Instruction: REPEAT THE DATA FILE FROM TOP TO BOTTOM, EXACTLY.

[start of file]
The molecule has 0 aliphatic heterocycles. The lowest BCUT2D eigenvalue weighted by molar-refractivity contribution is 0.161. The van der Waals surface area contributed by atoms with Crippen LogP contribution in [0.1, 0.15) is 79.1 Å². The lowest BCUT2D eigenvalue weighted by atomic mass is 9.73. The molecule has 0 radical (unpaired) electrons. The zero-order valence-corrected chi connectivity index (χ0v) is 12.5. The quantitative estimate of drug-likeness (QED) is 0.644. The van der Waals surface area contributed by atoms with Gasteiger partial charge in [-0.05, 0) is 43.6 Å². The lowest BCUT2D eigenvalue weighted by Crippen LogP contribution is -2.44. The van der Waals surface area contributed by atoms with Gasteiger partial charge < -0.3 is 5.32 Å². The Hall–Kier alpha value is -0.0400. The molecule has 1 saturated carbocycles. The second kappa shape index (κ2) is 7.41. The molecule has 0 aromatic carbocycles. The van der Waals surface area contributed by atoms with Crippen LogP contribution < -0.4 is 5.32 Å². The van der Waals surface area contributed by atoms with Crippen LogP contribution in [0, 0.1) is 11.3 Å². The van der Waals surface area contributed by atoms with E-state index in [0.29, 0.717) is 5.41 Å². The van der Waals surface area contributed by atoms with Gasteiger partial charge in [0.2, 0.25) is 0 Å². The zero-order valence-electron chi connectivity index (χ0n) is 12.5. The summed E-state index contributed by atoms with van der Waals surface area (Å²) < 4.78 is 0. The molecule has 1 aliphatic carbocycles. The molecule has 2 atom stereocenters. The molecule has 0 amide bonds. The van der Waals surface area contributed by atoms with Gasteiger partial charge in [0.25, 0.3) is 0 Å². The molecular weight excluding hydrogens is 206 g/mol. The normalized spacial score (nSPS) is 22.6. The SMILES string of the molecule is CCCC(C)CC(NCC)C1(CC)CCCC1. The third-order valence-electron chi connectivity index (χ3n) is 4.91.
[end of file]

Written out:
The molecule has 0 aliphatic heterocycles. The lowest BCUT2D eigenvalue weighted by molar-refractivity contribution is 0.161. The van der Waals surface area contributed by atoms with Crippen LogP contribution in [0.1, 0.15) is 79.1 Å². The lowest BCUT2D eigenvalue weighted by atomic mass is 9.73. The molecule has 0 radical (unpaired) electrons. The zero-order valence-corrected chi connectivity index (χ0v) is 12.5. The quantitative estimate of drug-likeness (QED) is 0.644. The van der Waals surface area contributed by atoms with Gasteiger partial charge in [-0.05, 0) is 43.6 Å². The lowest BCUT2D eigenvalue weighted by Crippen LogP contribution is -2.44. The van der Waals surface area contributed by atoms with Gasteiger partial charge < -0.3 is 5.32 Å². The Hall–Kier alpha value is -0.0400. The molecule has 1 saturated carbocycles. The second kappa shape index (κ2) is 7.41. The molecule has 0 aromatic carbocycles. The van der Waals surface area contributed by atoms with Crippen LogP contribution < -0.4 is 5.32 Å². The van der Waals surface area contributed by atoms with Crippen LogP contribution in [0, 0.1) is 11.3 Å². The van der Waals surface area contributed by atoms with E-state index in [0.29, 0.717) is 5.41 Å². The van der Waals surface area contributed by atoms with Gasteiger partial charge in [0.2, 0.25) is 0 Å². The zero-order valence-electron chi connectivity index (χ0n) is 12.5. The summed E-state index contributed by atoms with van der Waals surface area (Å²) < 4.78 is 0. The molecule has 1 aliphatic carbocycles. The molecule has 2 atom stereocenters. The molecule has 0 amide bonds. The van der Waals surface area contributed by atoms with Gasteiger partial charge in [0.25, 0.3) is 0 Å². The molecular weight excluding hydrogens is 206 g/mol. The normalized spacial score (nSPS) is 22.6. The SMILES string of the molecule is CCCC(C)CC(NCC)C1(CC)CCCC1. The third-order valence-electron chi connectivity index (χ3n) is 4.91.